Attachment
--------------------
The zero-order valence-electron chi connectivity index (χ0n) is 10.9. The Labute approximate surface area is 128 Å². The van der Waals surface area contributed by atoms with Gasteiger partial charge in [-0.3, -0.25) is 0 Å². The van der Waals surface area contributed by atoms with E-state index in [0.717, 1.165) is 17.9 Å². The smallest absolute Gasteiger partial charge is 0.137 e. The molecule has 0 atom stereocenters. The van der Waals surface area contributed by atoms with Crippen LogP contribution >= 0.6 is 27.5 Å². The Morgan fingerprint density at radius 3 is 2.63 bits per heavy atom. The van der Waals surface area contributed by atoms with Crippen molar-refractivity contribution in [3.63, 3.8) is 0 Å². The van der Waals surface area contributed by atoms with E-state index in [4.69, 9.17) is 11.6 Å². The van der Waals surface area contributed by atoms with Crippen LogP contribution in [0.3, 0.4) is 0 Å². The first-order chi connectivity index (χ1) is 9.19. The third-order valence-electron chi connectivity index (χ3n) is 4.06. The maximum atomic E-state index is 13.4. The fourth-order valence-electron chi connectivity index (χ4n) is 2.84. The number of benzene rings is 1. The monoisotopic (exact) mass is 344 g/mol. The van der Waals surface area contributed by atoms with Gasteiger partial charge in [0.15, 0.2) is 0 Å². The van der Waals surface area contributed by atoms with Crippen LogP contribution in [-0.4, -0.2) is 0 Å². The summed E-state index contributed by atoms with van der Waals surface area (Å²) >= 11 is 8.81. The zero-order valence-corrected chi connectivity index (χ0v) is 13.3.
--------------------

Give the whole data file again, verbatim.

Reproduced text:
The zero-order valence-electron chi connectivity index (χ0n) is 10.9. The Labute approximate surface area is 128 Å². The van der Waals surface area contributed by atoms with Gasteiger partial charge in [-0.3, -0.25) is 0 Å². The van der Waals surface area contributed by atoms with E-state index in [0.717, 1.165) is 17.9 Å². The smallest absolute Gasteiger partial charge is 0.137 e. The molecule has 0 atom stereocenters. The van der Waals surface area contributed by atoms with Crippen LogP contribution >= 0.6 is 27.5 Å². The Morgan fingerprint density at radius 3 is 2.63 bits per heavy atom. The van der Waals surface area contributed by atoms with Crippen molar-refractivity contribution in [3.63, 3.8) is 0 Å². The van der Waals surface area contributed by atoms with E-state index in [4.69, 9.17) is 11.6 Å². The van der Waals surface area contributed by atoms with Crippen LogP contribution in [0.3, 0.4) is 0 Å². The first-order chi connectivity index (χ1) is 9.19. The third-order valence-electron chi connectivity index (χ3n) is 4.06. The maximum atomic E-state index is 13.4. The fourth-order valence-electron chi connectivity index (χ4n) is 2.84. The number of benzene rings is 1. The monoisotopic (exact) mass is 344 g/mol. The van der Waals surface area contributed by atoms with Gasteiger partial charge in [0.15, 0.2) is 0 Å². The van der Waals surface area contributed by atoms with Crippen LogP contribution in [-0.4, -0.2) is 0 Å². The summed E-state index contributed by atoms with van der Waals surface area (Å²) >= 11 is 8.81. The zero-order valence-corrected chi connectivity index (χ0v) is 13.3.